Cryptocurrency giant Bitcoin finally overcame its two-month slump as it rose above $8,000 on Tuesday, but not all analysts are rejoicing as they fear another pullback based on past behaviour.
Bitcoin's value has slowly been plummeting and hit its lowest in May, falling roughly 50 percent this year. For most of July, it was valued at around $6,000, a 60 percent drop from its record high of $20,000 that it touched in December 2017.
Newton Advisor founder Mark Newton was one of the several analysts who said that they would wait and see if the cryptocurrency can recover to its previous highs, which they doubted would happen in the near term.
However, long-term analystsem promising for Bitcoin, as per analyists at Fundstrat, who have a close eye on the 15-day daily moving average. In the short-term, many expect a price pullback with relatively "shallow" drops in value.
The firm has not yet given up in its $25,000 year-end price target, despite the rapid loss in value since the beginning of 2018. After touching $8,000, the next target will be $10,000, but most analyists feel that it will be a tough task.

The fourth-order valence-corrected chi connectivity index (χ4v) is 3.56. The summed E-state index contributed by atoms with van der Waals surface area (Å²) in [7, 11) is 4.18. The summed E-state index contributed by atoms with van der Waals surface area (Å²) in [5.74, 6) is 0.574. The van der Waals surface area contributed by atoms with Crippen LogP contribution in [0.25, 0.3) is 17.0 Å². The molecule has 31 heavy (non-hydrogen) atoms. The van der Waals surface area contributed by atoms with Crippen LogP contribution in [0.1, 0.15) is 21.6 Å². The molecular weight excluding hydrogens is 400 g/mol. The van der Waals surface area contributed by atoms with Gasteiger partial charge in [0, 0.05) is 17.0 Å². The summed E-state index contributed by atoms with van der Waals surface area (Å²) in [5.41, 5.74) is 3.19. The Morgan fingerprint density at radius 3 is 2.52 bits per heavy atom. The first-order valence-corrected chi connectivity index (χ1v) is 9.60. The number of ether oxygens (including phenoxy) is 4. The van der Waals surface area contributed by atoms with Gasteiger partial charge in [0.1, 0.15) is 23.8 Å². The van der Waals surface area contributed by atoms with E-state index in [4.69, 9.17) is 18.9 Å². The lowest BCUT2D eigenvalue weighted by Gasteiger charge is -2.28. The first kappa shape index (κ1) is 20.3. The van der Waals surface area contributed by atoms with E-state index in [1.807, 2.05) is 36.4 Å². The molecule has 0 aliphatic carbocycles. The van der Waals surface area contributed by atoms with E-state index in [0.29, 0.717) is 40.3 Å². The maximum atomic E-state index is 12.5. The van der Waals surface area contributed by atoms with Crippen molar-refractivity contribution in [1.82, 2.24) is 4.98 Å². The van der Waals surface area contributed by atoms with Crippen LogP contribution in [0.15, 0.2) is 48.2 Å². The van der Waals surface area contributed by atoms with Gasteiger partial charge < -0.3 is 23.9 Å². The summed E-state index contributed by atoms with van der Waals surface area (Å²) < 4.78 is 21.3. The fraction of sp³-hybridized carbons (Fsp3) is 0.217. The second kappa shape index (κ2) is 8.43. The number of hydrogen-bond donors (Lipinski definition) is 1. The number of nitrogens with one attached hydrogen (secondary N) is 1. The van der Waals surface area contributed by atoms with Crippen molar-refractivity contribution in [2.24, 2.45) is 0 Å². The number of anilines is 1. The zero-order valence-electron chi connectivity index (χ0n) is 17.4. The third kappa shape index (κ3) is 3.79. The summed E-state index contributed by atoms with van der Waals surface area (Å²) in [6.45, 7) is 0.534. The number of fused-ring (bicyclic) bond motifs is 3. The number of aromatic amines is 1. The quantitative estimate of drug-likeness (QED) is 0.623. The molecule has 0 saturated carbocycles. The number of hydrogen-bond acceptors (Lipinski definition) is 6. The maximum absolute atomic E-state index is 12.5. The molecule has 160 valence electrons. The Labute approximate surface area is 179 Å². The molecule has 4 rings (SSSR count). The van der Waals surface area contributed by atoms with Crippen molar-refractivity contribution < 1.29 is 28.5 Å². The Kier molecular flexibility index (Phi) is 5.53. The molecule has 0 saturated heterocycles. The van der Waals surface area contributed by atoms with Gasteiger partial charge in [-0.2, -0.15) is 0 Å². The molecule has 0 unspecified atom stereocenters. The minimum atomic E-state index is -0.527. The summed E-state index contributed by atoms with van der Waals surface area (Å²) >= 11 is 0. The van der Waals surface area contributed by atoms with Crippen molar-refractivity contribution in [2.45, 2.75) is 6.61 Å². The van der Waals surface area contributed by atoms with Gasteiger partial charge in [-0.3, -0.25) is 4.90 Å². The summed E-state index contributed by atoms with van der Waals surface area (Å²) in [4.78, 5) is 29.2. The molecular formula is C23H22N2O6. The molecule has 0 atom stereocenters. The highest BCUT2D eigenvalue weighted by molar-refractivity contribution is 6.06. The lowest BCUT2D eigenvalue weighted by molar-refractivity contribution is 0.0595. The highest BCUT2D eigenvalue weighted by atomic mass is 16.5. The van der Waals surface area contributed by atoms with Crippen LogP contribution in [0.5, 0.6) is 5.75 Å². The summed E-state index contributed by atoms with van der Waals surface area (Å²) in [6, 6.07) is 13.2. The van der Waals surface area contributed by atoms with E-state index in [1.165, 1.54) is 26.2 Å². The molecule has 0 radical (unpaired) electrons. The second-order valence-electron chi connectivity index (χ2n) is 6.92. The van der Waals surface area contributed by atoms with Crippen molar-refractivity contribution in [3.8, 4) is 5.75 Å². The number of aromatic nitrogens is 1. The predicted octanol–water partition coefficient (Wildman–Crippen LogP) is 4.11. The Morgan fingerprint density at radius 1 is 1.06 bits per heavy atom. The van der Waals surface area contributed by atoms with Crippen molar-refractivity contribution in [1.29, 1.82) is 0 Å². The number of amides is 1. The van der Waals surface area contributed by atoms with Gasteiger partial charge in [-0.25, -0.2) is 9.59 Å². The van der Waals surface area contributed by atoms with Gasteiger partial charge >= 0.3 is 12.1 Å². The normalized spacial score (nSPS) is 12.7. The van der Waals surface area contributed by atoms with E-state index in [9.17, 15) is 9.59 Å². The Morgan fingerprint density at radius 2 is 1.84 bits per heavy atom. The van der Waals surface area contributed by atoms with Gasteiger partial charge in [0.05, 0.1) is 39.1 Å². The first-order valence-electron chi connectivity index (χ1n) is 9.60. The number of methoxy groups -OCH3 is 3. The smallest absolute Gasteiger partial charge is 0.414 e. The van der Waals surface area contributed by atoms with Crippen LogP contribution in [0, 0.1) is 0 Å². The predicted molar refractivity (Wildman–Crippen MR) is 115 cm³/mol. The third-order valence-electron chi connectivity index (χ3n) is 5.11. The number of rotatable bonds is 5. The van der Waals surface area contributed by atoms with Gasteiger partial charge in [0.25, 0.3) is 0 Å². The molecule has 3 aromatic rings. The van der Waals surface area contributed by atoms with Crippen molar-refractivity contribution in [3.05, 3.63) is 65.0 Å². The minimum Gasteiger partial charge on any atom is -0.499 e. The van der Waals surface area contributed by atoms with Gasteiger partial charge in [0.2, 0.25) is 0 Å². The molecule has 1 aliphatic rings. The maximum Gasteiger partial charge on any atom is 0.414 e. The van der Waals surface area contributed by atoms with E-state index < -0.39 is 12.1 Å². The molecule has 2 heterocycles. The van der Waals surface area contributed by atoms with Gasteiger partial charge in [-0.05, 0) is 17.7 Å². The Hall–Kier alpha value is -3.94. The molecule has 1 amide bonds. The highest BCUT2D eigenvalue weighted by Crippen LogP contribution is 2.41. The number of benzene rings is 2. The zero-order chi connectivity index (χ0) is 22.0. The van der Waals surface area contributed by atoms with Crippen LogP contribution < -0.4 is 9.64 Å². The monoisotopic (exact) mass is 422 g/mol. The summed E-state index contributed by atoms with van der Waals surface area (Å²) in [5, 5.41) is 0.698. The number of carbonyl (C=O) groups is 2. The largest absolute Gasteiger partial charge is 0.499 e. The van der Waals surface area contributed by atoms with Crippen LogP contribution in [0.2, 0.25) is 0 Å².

Nonetheless, investors have had a few reasons to remain optimistic this week after BlackRock, the American investment management firm, said it was assembling a working group to look into cryptocurrencies and the underlying technology of blockchain. This followed the news of Bitcoin touching the $7,000 mark last week.
There is also a lot of enthusiasm for buyers on the regulation front, with the Securities and Exchange Commission due to announce its decision on a Bitcoin ETF in August, and the Swiss stock exchange due to roll out a cryptocurrency exchange in the first quarter of 2019.